James Jones is easily one of the most recognized and influential authors of the post-World War II era, and for good reason. His masterpieces From Here to Eternity and The Thin Red Line are raw and visceral, poignant explorations of war and its dehumanizing effect upon the men that fight it. If you've never heard of Jones, you owe yourself at least a quick glance at his wikipedia entry because his life and writing career are quite interesting. While there you might see that his first novel was something called They Shall Inherit the Laughter, a thinly veiled autobiographical work describing Jones' experience after having returned home from the war in the Pacific to recover from wound suffered in the Battle of Guadalcanal. They Shall Inherit the Laughter never saw publication even though Jones had several discussions with influential publishers and editors and revised his novel multiple times. Eventually he put Laughter aside in favor of what would become the National Book Award winning novel (and huge freakin' tome) From Here To Eternity.
Well, thanks to the estate of James Jones and the enterprising folks at Open Road Integrated Media, They Shall Inherit the Laughter has finally been released for consumption of the reading public, albeit with some... modifications. See, there was a reason the original novel wasn't published back in Jones' day. It just wasn't that good. Oh, there were spots of brilliance there, as key individuals in Jones' circle seemed to realize; it just wasn't as focused or structured as a published novel needs to be. The current publication has been titled To the End of the War and has been chopped up into smaller short stories in order to salvage the better parts of the manuscript.
As in his later works, To the End of the War is intensely critical of the military, war-time society, and the propaganda machine at large. He also lays bare the psychological wounds of returning combat veterans, one of the first soldier/authors to do so in such vivid and uncompromising detail. As the book's forward states, Jones' best asset is his dialogue. He effortlessly captures character and motivation and emotion in just a few words. Though, at times he does have a tendency to turn character speeches into orations to themselves. It's not very bothersome, though. The genius behind the words more than makes up for it.
What doesn't make up for it? Well, the overall structure, for one. As I said before, the original novel has been broken up into separate short stories, all following Jones' main character Johnny, but none of them offering anything in terms of a complete story. They're more vignettes than anything, and while we get a glimpse of intensely interesting characters, there's very little plot to string them all together. As such, I have a feeling that readers unfamiliar with Jones and his body of work will feel lost in the reading of it. You can also tell that Jones' voice and style were pretty immature at this point. He was mostly a self-taught author (by itself no mean feat), and it seems as though he was trying to figure out how to rail against the establishment and not sound like a whiny little punk--which at times he does, unfortunately. But what author doesn't when he's just starting out?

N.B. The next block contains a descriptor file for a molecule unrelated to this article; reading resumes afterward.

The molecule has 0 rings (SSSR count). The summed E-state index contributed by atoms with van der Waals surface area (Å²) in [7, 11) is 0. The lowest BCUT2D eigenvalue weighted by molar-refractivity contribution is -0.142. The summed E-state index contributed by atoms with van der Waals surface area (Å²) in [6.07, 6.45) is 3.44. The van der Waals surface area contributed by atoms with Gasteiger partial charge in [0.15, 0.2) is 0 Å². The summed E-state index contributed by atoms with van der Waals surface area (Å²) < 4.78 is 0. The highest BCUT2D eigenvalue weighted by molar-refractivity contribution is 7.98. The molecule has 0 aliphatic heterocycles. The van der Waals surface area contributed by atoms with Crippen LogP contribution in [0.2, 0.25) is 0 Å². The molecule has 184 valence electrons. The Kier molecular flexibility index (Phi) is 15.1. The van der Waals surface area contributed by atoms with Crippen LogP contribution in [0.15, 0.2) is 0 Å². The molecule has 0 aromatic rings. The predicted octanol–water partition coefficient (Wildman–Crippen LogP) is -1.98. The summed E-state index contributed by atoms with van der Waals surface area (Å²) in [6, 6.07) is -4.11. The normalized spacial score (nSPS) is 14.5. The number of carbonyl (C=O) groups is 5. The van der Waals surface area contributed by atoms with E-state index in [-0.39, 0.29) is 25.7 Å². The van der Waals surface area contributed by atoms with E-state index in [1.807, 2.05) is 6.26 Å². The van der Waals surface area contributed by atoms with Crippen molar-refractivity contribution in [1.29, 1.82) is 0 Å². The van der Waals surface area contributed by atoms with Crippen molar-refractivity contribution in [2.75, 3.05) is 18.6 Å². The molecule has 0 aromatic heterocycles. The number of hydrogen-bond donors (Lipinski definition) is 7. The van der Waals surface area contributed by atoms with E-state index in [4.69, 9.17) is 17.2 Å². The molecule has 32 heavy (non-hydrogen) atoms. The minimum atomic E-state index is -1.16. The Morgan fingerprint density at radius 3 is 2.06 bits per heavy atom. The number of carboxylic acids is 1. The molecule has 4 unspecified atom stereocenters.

Now, this is a fairly minor gripe, and I know the copy of the book I received was probably an uncorrected proof, but there were some major formatting issues that made reading the ebook harder than it needed to be. For instance, there were no page breaks. Anywhere. And there was nothing to signify where one story ended and the editor's lead-in to the next story began. It looked as if all the text had been pumped through a text editor, stripping it of all formatting, and then dumped into the document I received. Reading it was more difficult than it needed to be, and I sincerely hope that the formatting got a good hard look prior to final publication.
But as I said before, there are seeds of brilliance in this book. Jones' insight into the military, the war, and human weakness are wonderful. Especially profound is the way he portrays man's base desire to hold dominion over other men and how that need infiltrates the military bureaucracy. I also appreciated his juxtaposition of combat veterans trying to adjust to life back home against green troops itching for their first taste of "action." He illuminates many of the realities of military service in stark detail, but that alone does not a good book make. The fact of the matter is that without a cohesive plot these stories cannot stand on their own. The original ideas presented here germinated until they became the classics From Here to Eternity and The Thin Red Line, but at this point in Jones' literary career they were immature and incomplete. Most readers would be better served tackling the aforementioned titles first. While interesting and, at times, profound, To the End of the War is a footnote to the greatness of the rest of his bibliography. I only suggest it for those readers who know Jones' later work, love it, and want deeper insight into where it came from.